Study: Can Positive Thinking Boost the Effectiveness of Medicine?

It is no secret that consistent negative thinking can cause harm to your health, by bringing about chronic stress which can in turn lead to weakened immunity, poor sleep and susceptibility to disease.

However, on the flip side of things, can thinking positively actually improve your health?

A new study performed by researchers at Harvard Medical School, along with colleagues from a few surrounding institutions, found that if migraine sufferers thought a medicine was going to work, they experienced significant relief, even when it was a placebo. The study also found positive results even when the volunteers knew they were taking a placebo and not the real medication.

The placebo effect is closely tied to positive thinking, as it involves positive results occurring simply because of the belief that they will occur. This suggests that the power of our minds is intricately involved in our health and well being.

The study was comprised of 66 volunteers, all of whom suffered from recurring migraines. The volunteers all went through one of their migraines without pain medication, and rated how much pain they underwent and what their symptoms were. For each of the volunteers’ next six headaches, they took a pill that was given to them in an envelope by researchers.

The message accompanying the pills inside the envelopes had one of three types of messages: 1) that it was rizatriptan, a drug effective for migraine relief, 2) that it was a placebo or 3) that it could either be rizatriptan or the placebo. Sometimes the messages were true, and sometimes they were false (i.e. the drug may have been the placebo, and the placebo may have been the real drug).

After each migraine, the volunteers rated how much pain they felt, and how much the pill they had taken worked to relieve it. Overall, the rizatriptan relieved pain better than the placebo, as was to be expected. However, when the volunteers knew that they were taking the real drug, their pain relief was approximately twice as much as when they took the real drug but did not know it.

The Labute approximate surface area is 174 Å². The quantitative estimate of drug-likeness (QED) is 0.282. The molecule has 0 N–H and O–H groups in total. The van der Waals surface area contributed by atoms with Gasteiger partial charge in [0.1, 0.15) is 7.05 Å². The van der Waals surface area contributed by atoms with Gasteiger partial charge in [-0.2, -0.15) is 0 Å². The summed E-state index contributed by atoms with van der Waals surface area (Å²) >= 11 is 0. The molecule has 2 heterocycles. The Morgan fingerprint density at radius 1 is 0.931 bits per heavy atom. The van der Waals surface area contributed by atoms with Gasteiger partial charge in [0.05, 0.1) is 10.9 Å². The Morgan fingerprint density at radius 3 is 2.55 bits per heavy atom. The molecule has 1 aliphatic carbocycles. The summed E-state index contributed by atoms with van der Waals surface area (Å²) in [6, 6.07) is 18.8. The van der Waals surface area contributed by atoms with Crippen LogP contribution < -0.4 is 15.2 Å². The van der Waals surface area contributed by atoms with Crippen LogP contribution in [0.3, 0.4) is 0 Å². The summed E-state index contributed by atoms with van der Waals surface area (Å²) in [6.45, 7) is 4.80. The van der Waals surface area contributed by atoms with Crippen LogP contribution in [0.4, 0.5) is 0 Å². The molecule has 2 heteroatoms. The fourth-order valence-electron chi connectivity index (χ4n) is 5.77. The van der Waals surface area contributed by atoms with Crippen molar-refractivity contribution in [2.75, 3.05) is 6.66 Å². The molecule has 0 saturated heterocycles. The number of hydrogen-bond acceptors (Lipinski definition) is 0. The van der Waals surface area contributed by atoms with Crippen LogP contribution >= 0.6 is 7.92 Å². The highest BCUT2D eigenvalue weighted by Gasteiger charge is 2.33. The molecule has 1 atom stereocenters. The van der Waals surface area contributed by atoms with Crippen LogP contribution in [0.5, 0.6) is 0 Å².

Additionally, when the volunteers took a placebo, and knew it was a placebo, they reportedly experienced less pain than when they had not taken anything. Also, the pain relief reported by the volunteers when they took the placebo thinking that it was the rizatriptan was not far behind the pain relief they reported when they took the rizatriptan thinking it was the placebo.

These results led study leader Ted Kaptchuk, a professor at Harvard Medical School, to relay the following message to doctors: “Every word you say counts, not only every gram of the medication.” The research team emphasized that what a doctor tells a patient when prescribing a drug – either positive or negative – could have an impact on how effective that drug is.

In his book, The Biology of Belief, Dr. Bruce Lipton talks about how the environment surrounding us and within us, including the stress that we experience and our mental attitudes, can control our DNA.

Along this vein, our physical experience is at least in some part a mirror of what is processed by our minds. It then stands to reason that any kind of positive thinking – not just the placebo effect – has the power to shape our experience – mental and physical – in a more positive way.

So, can you actually think yourself healthy? Can a fierce optimism overcome a chronic malady? To some, it seems far-fetched, but others claim personal experiences that say it can.

Young Woman ThinkingOne thing is for certain, a positive attitude towards your health, and actively taking steps to improve it and take care of both your body and mind, give you a much better fighting chance than succumbing to self-defeating thoughts and not taking steps towards wellness.

-The Alternative Daily


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